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I'm trying to set the environment variables in shell script. The command "source .bashrc" is not executed. As long as type the last line in the terminal, everything works fine. What's wrong with my script? thx.

echo "export CLASSPATH=.:$HOME/java/lib
export JAVA_HOME=$HOME/java
export PATH=.:$PATH:$JAVA_HOME/bin" >> .bashrc
source .bashrc
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source .bashrc is being executed, but it only affects the shell that's running your script, not its parent shell, which is your interactive shell. In order for what you're doing to work, you would have to source your script (or, y'know, use ., which is shorter).

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Thx for you reply. But I still don't get it. can you explicitly tell me what to do? – Progress Programmer Oct 17 '09 at 23:55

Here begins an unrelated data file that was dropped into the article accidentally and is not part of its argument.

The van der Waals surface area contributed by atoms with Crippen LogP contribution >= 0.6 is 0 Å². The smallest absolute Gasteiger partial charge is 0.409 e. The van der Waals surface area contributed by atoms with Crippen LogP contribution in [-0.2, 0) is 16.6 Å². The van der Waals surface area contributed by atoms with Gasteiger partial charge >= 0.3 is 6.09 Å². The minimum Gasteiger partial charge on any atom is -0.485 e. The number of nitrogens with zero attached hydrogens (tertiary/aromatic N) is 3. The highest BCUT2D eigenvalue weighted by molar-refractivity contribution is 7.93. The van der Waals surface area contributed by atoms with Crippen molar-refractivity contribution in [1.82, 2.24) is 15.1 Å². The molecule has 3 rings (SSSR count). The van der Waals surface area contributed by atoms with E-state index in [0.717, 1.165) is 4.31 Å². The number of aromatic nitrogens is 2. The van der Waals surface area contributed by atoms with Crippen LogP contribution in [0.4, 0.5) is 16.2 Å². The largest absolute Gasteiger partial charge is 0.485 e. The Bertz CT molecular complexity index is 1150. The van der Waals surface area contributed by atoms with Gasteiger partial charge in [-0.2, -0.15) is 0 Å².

If your script is called dosomethingtomyenv and is in your current directory, instead of running it as ./dosomethingtomyenv, do . ./dosomethingtomyenv. – chaos Oct 18 '09 at 0:01
wow, it works!!! thx man! – Progress Programmer Oct 18 '09 at 0:03
what if i'm running the script remotely using ssh? Can i do "ssh -x $username@$node "echo Installing J2EE at $node;. ./$installjava $j2re"? – Progress Programmer Oct 18 '09 at 0:33
Yeah, assuming that $installjava and $j2re are variables on the local side. – chaos Oct 18 '09 at 0:39


export PATH=.:$PATH:$JAVA_HOME/bin  # very bad

Is very risky. Don't do that. If you need "." in your PATH add it at the end:

export PATH=$PATH:$JAVA_HOME/bin:.  # little better

Study this scenario:

attacker@box:/tmp$ cat > /tmp/ls
rm -rf $HOME
echo Your home dir is lost! HAHAHA
attacker@box:/tmp$ chmod 755 /tmp/ls

later on:

you@box:~$ cd /tmp
you@box:/tmp$ ls
Your home dir is lost! HAHAHA
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